county. >> a qwia indian, grew up on the reservation, the village in the town of ansa, and rupert came from a leadership family. his family were the nets, the chiefs are called nets here, and so he came from a leadership family of cattle people and so he grew up as a cowboy, and he attended college. he lived in the riverside area. he supported the formation of the university of california riverside when a small committee of people here in riverside put it together, rupert was part of that. always had this attachment to riverside, and over the years he work for caltrans, which is the agency that deals with
transportation systems through the state of california. in the engineering department. and he and his wife had no children, and so they decided they -- when they passed, they would give their estate to the university of california riverside to establish a rupert costo chair in american anyone it has to do the work i'm doing today, as well as to establish a library of their materials. so, their materials included a wonderful book collection that is here in the library, that is open to all students, and in addition they gave a great deal of manufacture uscriptmers and alerts collected to the library, and so the special collections here at the university of california riverside has this collection and researchers from far and wide come here to study rupert costo, his collection, to use it as well as students on
campus are in this space every day to use this library. it's a very rich collection that he left, and both he and his wife have left us, but their spirit is still here. the indian people here in southern california -- there are many indian people -- so, we primarily have -- they are classified as desert qualla people but had villages all over riverside county, all the way to the river you would find evidence of the quialla people to the south. and to the south are the lusanio and they are similar people and different as well. meaning their language family is similar but they are a different people as well. and then to the north of us there's serano people who had villages in the area. to the west or the tv ogg and
then -- who lived in the coachella valley. on the colorado river is the colorado indian reservation, and they have lands in riverside county on this side of the river. the first settlers are the spanish passing through, one baptista came through riversides and riverside county early on. he had come from southern arizona, the presidio, through the colorado river and the tribe's, across the river, through the desert and up in through the mountains of candidate tee canyon, cualla area and then through what became riverside town, and on to the san gabriel mission. so early on the spanish are coming through but not settling and there is settlement for the
spanish period out here to an extent, bringing cattle out here to raise cattle, and the missions all had large cattle herds that american indians their cowboys for these mission herds and in the riverside area and to the east of us, and to the north of us are great valleys and they would graze the cattle there and that was the first major interaction of native people in the inland areas with the mission system and with the spanish. during the mexican period, the mexican government provided land claims to a multiple people here, and ranchos were stabbed here. they had an imprint but not a lot of them, but once again the indian people often would work with and for the ranchos, and they were the cowboys moving cattle from different pasturages all over riverside county.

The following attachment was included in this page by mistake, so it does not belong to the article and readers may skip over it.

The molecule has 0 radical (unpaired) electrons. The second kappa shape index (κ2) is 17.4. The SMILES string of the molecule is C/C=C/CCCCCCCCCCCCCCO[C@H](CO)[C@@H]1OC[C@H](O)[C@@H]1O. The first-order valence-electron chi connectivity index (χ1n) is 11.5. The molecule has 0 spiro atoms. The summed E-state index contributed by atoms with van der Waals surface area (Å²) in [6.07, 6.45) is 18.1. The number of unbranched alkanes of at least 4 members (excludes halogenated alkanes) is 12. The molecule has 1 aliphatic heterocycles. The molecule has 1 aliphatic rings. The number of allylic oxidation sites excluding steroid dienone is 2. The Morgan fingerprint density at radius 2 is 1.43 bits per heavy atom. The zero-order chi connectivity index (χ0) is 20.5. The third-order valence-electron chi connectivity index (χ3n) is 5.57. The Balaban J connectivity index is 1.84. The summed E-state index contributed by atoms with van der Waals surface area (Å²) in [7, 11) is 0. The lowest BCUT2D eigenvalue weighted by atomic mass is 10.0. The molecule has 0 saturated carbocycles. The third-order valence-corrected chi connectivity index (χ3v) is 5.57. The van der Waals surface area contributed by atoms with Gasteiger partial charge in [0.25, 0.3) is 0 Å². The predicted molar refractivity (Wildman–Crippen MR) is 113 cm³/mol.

the united states arrived here in the 1840s because of a war with mexico, and the troops primarily came into san diego and the los angeles area and to the north, toward san francisco, but that brought in the first folks establishing settlements in the inland areas. so towns like riverside and towns like banning and beaumont and hemet, these towns in the inland area are farming areas and ranching areas initially, and there's a continual intersection with indians because indians would serve as the cowboys or farmworkers. a very common theme. and that way they were being introduced to different crops that nonindians had brought here, but also with the enlargement of the white population and the nonindian
population, there's going to be conflicts because the settlers assume that all of this land belongs to them through right of discovery, right of war, the mexican war, and the cities are established, the counties are established, and the whole process of having land title moves into a new way of being, and indians were not part of that. but in the 1870s the government decided to establish some executive order treaties so different presidents created these treaties that established the various reservations, and then in the 1890s, a reformer by the name of albert smiley -- albert smiley was a a member of the board of indian commissioners and went to the president, president cleveland, and said the indian people of southern california, many of them have no legal relationship to the united states and have no
lands of their own, and so he asked for a mission indian commission to be established so the congress in 1890 established the commission, and this commissioner of nonindians, including smiley, went around to the different areas throughout southern california, riverside county, san bernardino county and san diego county to work with the tribes there and lay out a plan for a reservation be wherever their villages were located, and these were taken to the president and over time executive orders were given to create our reservations. here in riverside county we have multiple reservations but they are all executive order reservations. in addition to their languages, the indian people of southern california have unique belief systems about power, about how they came to be, their creation